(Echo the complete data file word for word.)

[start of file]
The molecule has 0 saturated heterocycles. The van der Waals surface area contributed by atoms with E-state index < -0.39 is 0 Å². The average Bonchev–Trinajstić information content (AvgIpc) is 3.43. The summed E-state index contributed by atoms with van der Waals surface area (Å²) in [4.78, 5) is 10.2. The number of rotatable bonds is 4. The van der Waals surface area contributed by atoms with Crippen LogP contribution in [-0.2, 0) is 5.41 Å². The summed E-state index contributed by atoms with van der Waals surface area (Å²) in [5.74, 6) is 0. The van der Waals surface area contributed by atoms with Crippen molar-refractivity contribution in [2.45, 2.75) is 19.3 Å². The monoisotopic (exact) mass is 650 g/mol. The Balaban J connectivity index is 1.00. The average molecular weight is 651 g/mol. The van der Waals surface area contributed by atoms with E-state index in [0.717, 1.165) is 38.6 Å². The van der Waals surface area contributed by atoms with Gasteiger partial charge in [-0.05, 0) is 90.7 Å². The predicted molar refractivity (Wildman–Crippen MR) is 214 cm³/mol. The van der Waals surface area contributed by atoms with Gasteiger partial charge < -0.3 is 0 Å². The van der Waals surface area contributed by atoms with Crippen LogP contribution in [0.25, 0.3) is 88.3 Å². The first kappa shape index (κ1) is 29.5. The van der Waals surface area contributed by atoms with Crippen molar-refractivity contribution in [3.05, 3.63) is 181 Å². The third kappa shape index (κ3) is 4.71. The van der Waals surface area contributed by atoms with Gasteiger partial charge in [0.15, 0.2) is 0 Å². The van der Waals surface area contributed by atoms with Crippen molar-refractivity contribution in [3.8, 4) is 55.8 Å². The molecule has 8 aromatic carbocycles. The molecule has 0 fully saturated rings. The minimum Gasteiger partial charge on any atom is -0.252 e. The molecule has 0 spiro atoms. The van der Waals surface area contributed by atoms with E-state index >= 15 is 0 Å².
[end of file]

The molecule has 0 saturated heterocycles. The van der Waals surface area contributed by atoms with E-state index < -0.39 is 0 Å². The average Bonchev–Trinajstić information content (AvgIpc) is 3.43. The summed E-state index contributed by atoms with van der Waals surface area (Å²) in [4.78, 5) is 10.2. The number of rotatable bonds is 4. The van der Waals surface area contributed by atoms with Crippen LogP contribution in [-0.2, 0) is 5.41 Å². The summed E-state index contributed by atoms with van der Waals surface area (Å²) in [5.74, 6) is 0. The van der Waals surface area contributed by atoms with Crippen molar-refractivity contribution in [2.45, 2.75) is 19.3 Å². The monoisotopic (exact) mass is 650 g/mol. The Balaban J connectivity index is 1.00. The average molecular weight is 651 g/mol. The van der Waals surface area contributed by atoms with E-state index in [0.717, 1.165) is 38.6 Å². The van der Waals surface area contributed by atoms with Gasteiger partial charge in [-0.05, 0) is 90.7 Å². The predicted molar refractivity (Wildman–Crippen MR) is 214 cm³/mol. The van der Waals surface area contributed by atoms with Gasteiger partial charge < -0.3 is 0 Å². The van der Waals surface area contributed by atoms with Crippen LogP contribution in [0.25, 0.3) is 88.3 Å². The first kappa shape index (κ1) is 29.5. The van der Waals surface area contributed by atoms with Crippen molar-refractivity contribution in [3.05, 3.63) is 181 Å². The third kappa shape index (κ3) is 4.71. The van der Waals surface area contributed by atoms with Gasteiger partial charge in [0.15, 0.2) is 0 Å². The van der Waals surface area contributed by atoms with Crippen molar-refractivity contribution in [3.8, 4) is 55.8 Å². The molecule has 8 aromatic carbocycles. The molecule has 0 fully saturated rings. The minimum Gasteiger partial charge on any atom is -0.252 e. The molecule has 0 spiro atoms. The van der Waals surface area contributed by atoms with E-state index >= 15 is 0 Å².